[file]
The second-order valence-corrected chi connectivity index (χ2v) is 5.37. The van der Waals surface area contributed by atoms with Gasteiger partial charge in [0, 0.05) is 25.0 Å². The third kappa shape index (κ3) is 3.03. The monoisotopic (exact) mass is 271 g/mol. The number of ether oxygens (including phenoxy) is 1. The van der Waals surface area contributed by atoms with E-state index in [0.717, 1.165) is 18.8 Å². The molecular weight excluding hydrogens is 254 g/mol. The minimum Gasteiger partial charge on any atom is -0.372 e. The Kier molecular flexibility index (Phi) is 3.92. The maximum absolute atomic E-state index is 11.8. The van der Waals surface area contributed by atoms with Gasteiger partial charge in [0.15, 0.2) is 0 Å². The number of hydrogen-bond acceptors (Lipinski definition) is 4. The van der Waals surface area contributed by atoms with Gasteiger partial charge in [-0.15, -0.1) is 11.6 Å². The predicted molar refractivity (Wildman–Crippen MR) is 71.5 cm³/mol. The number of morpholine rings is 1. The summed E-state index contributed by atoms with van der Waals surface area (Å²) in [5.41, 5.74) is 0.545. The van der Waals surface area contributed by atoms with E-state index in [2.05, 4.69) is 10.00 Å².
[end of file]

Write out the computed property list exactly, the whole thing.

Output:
The second-order valence-corrected chi connectivity index (χ2v) is 5.37. The van der Waals surface area contributed by atoms with Gasteiger partial charge in [0, 0.05) is 25.0 Å². The third kappa shape index (κ3) is 3.03. The monoisotopic (exact) mass is 271 g/mol. The number of ether oxygens (including phenoxy) is 1. The van der Waals surface area contributed by atoms with E-state index in [0.717, 1.165) is 18.8 Å². The molecular weight excluding hydrogens is 254 g/mol. The minimum Gasteiger partial charge on any atom is -0.372 e. The Kier molecular flexibility index (Phi) is 3.92. The maximum absolute atomic E-state index is 11.8. The van der Waals surface area contributed by atoms with Gasteiger partial charge in [0.15, 0.2) is 0 Å². The number of hydrogen-bond acceptors (Lipinski definition) is 4. The van der Waals surface area contributed by atoms with Gasteiger partial charge in [-0.15, -0.1) is 11.6 Å². The predicted molar refractivity (Wildman–Crippen MR) is 71.5 cm³/mol. The number of morpholine rings is 1. The summed E-state index contributed by atoms with van der Waals surface area (Å²) in [5.41, 5.74) is 0.545. The van der Waals surface area contributed by atoms with E-state index in [2.05, 4.69) is 10.00 Å².